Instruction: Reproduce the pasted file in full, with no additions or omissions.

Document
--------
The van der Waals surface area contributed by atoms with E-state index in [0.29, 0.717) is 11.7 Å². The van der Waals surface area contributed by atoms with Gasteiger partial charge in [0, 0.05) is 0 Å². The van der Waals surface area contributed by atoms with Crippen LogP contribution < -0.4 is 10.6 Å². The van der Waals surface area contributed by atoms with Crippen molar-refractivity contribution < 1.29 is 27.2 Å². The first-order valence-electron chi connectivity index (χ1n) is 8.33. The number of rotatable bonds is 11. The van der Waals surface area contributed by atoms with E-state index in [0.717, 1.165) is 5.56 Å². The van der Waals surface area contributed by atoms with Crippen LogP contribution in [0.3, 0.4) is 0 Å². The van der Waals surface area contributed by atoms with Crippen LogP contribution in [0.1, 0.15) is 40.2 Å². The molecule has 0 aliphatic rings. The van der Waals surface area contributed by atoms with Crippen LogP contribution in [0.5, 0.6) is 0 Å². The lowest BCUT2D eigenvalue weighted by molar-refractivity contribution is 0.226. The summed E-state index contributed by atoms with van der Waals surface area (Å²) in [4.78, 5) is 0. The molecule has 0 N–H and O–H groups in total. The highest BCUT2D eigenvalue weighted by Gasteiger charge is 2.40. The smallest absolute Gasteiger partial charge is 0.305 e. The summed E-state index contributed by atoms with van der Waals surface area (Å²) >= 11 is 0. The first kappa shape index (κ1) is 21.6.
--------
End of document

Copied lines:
The van der Waals surface area contributed by atoms with E-state index in [0.29, 0.717) is 11.7 Å². The van der Waals surface area contributed by atoms with Gasteiger partial charge in [0, 0.05) is 0 Å². The van der Waals surface area contributed by atoms with Crippen LogP contribution < -0.4 is 10.6 Å². The van der Waals surface area contributed by atoms with Crippen molar-refractivity contribution < 1.29 is 27.2 Å². The first-order valence-electron chi connectivity index (χ1n) is 8.33. The number of rotatable bonds is 11. The van der Waals surface area contributed by atoms with E-state index in [0.717, 1.165) is 5.56 Å². The van der Waals surface area contributed by atoms with Crippen LogP contribution in [0.3, 0.4) is 0 Å². The van der Waals surface area contributed by atoms with Crippen LogP contribution in [0.1, 0.15) is 40.2 Å². The molecule has 0 aliphatic rings. The van der Waals surface area contributed by atoms with Crippen LogP contribution in [0.5, 0.6) is 0 Å². The lowest BCUT2D eigenvalue weighted by molar-refractivity contribution is 0.226. The summed E-state index contributed by atoms with van der Waals surface area (Å²) in [4.78, 5) is 0. The molecule has 0 N–H and O–H groups in total. The highest BCUT2D eigenvalue weighted by Gasteiger charge is 2.40. The smallest absolute Gasteiger partial charge is 0.305 e. The summed E-state index contributed by atoms with van der Waals surface area (Å²) >= 11 is 0. The first kappa shape index (κ1) is 21.6.